methane emissions was thought to have been the result of a reduced feed intake
and a lower rate of fiber digestion (Kulling et al., 2002).

mitigation methods to reduce cattle methane production can be classified in two
major categories. The first category seeks to increase the production of the
individual cow through the use of improved nutrition strategies. Improved
production would decrease the number of cattle needed to fulfill

the product demand and
ultimately produce less methane per unit of meat or milk (Iqbal et al.,
2008).  The second category of mitigation
methods seeks to directly modify ruminal fermentation so that less methane is
produced in total (Iqbal et al., 2008)

studies have indicated that methane emissions by dairy cows vary depending on
their feed intake and diet compositions. However, it was not until recently
that a study demonstrated that even when cattle were fed the same diet, the
variation among cows in methane emissions could be substantial (Bell et al.,
2014). One study conducted by Bell et al. assessed the variation among cows in
emissions of enteric methane during lactation on commercial dairy farms. The
study examined 1964 cows from 21 different farms for a total of seven days and
measured their enteric methane emissions using methane analyzers at robotic
milking stations (Bell et al., 2004).

The study
confirmed that enteric emissions vary among cows on commercial dairy farms.

These findings suggest that there is potential to select for individual cows in
order to reduce enteric methane emissions (Bell et al., 2014). Diet
manipulation can alter the production of enteric methane immediately; however,
other mitigation options such as selective breeding show a greater potential as
long-term solutions to reduce methane emissions (Bell et al., 2014).

although diet manipulation has been shown to immediately decrease methane
emissions, a recent study discovered a tendency for a compensatory increase in
methane formation in manure. Given that a majority of the methane released into
the atmosphere is emitted in the enteric form, methane emitted from cow manure
is rarely addressed despite its contribution to global warming. Kulling et al.

was the first study to formulate a direct comparison of methane emitted from
cows enterically and methane emitted from their manure in a single study. The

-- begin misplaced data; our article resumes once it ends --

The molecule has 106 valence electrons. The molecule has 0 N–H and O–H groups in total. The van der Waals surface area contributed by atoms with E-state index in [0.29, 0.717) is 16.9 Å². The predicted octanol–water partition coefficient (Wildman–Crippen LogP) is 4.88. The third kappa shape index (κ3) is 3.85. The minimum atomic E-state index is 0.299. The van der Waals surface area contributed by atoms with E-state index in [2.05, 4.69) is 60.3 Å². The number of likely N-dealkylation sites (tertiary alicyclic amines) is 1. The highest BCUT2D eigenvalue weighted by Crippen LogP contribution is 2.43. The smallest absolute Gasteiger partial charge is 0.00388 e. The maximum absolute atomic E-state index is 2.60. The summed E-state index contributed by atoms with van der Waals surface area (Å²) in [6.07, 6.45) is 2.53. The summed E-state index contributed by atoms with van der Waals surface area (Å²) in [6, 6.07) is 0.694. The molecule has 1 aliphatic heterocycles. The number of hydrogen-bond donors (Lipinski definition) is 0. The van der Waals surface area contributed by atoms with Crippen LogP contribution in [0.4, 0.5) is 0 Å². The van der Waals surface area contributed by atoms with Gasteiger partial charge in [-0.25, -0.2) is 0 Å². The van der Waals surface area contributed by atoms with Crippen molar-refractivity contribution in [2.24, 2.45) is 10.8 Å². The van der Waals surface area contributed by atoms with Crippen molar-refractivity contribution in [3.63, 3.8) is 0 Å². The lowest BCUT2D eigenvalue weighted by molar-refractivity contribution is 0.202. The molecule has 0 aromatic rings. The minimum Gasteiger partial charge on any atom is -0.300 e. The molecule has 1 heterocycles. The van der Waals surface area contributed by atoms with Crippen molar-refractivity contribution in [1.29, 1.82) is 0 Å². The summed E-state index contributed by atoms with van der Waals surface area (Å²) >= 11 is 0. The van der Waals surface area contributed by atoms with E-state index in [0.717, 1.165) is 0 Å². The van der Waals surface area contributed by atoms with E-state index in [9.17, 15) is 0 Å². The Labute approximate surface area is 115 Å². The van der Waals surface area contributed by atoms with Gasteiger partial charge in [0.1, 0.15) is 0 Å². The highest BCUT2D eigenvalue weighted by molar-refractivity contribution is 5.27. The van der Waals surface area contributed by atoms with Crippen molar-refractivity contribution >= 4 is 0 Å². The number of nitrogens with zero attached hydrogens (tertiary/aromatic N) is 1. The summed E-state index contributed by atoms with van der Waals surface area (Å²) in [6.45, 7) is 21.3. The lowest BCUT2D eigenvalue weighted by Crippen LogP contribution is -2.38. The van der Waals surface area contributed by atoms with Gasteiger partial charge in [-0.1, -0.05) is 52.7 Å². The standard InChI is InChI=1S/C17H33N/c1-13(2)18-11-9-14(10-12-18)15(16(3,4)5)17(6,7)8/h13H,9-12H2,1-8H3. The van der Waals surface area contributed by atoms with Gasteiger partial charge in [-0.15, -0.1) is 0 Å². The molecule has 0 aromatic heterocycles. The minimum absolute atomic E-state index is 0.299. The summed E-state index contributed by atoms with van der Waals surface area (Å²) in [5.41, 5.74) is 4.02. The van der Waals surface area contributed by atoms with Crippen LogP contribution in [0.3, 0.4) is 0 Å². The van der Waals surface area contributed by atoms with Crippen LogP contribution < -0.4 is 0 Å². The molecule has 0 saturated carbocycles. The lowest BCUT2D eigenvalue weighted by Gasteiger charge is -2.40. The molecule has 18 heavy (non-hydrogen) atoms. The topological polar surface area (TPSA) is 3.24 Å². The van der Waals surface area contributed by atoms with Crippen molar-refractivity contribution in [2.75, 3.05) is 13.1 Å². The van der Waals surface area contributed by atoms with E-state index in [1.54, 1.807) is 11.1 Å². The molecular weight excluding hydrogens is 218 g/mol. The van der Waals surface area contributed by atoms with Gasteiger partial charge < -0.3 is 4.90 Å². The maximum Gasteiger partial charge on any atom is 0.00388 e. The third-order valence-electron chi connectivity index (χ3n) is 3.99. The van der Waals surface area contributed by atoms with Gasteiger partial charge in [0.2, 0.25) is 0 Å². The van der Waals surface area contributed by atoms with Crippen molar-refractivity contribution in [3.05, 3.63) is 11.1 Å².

results of the experiment indicated that there was a compensatory increase in
manure methane formation when enteric methane emissions were reduced through
dietary alterations (Kulling et al., 2002). It still remains unclear whether or
not methane mitigation strategies that are effective in managing the enteric
emissions of the cattle are prone to the compensatory increase in methane
release form manure, as observed in this particular study (D. Kulling et al.,
2002). The long duration of manure storage accompanied by the consideration of
enteric methane emissions introduced new insights on the negative long-term
implications of diet alterations being used as mitigation strategies (Kulling et
al., 2002).

The genetic
selection of cows shows potential as a future method of mitigation. Under this
method, cows with above average performance would be selected to increase
animal production efficiency (Iqbal et al., 2008). Increased production and yields
of the cow would cause the methane output per unit of meat or milk to decrease.

Kirchgessner et al. (1995) conducted a study that supported that if production
of dairy cows was increased from 4,000 kg/cow/ year to 5,000 kg/cow/year, there
would be an increase in annual methane output; however, there would be a
decrease in output of emissions per kg of milk produced (Iqbal et al., 2008).

Additionally, cattle could be selected based off of their feed intake. Cattle
with relatively lower feed intakes compared to peers of equivalent mass are
more feed efficient (Iqbal et al., 2008). Therefore, by selecting for more feed
efficient cows, there would be a decrease in methane emissions.

mitigation strategies are being tested at the microbial level. Probiotics are
currently being examined as a potential solution to reducing methane emissions
from cattle. A probiotic is a microbial feed supplement that impacts rumen
fermentation and improves the animal’s overall productivity (Iqbal et al.,
2008). Probiotics are hypothesized to decrease methane emissions in four
different ways: increasing the production of propionate, reducing the
population of protozoa, promoting the process of acetogenesis, and improving
animal productivity (Iqbal et al., 2008).